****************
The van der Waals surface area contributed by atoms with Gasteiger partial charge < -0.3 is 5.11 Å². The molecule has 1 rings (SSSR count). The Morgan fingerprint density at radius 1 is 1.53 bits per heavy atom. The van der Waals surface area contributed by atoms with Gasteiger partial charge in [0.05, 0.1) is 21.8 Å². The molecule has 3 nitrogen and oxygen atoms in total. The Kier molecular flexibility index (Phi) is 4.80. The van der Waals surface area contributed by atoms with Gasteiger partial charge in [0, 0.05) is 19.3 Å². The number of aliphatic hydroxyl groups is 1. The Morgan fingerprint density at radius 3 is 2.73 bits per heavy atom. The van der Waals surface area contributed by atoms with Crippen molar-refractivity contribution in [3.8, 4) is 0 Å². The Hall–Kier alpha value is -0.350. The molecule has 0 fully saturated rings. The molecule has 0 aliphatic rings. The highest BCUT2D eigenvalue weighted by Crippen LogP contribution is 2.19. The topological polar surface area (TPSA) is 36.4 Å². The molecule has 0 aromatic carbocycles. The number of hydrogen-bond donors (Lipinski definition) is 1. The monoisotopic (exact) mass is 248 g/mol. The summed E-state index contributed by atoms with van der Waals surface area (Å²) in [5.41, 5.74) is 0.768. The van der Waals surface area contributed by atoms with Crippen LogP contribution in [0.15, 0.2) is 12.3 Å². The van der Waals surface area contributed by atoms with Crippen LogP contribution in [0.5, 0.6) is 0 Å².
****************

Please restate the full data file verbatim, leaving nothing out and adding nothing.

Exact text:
The van der Waals surface area contributed by atoms with Gasteiger partial charge < -0.3 is 5.11 Å². The molecule has 1 rings (SSSR count). The Morgan fingerprint density at radius 1 is 1.53 bits per heavy atom. The van der Waals surface area contributed by atoms with Gasteiger partial charge in [0.05, 0.1) is 21.8 Å². The molecule has 3 nitrogen and oxygen atoms in total. The Kier molecular flexibility index (Phi) is 4.80. The van der Waals surface area contributed by atoms with Gasteiger partial charge in [0, 0.05) is 19.3 Å². The number of aliphatic hydroxyl groups is 1. The Morgan fingerprint density at radius 3 is 2.73 bits per heavy atom. The van der Waals surface area contributed by atoms with Crippen molar-refractivity contribution in [3.8, 4) is 0 Å². The Hall–Kier alpha value is -0.350. The molecule has 0 fully saturated rings. The molecule has 0 aliphatic rings. The highest BCUT2D eigenvalue weighted by Crippen LogP contribution is 2.19. The topological polar surface area (TPSA) is 36.4 Å². The molecule has 0 aromatic carbocycles. The number of hydrogen-bond donors (Lipinski definition) is 1. The monoisotopic (exact) mass is 248 g/mol. The summed E-state index contributed by atoms with van der Waals surface area (Å²) in [5.41, 5.74) is 0.768. The van der Waals surface area contributed by atoms with Crippen LogP contribution in [0.15, 0.2) is 12.3 Å². The van der Waals surface area contributed by atoms with Crippen LogP contribution in [0.5, 0.6) is 0 Å².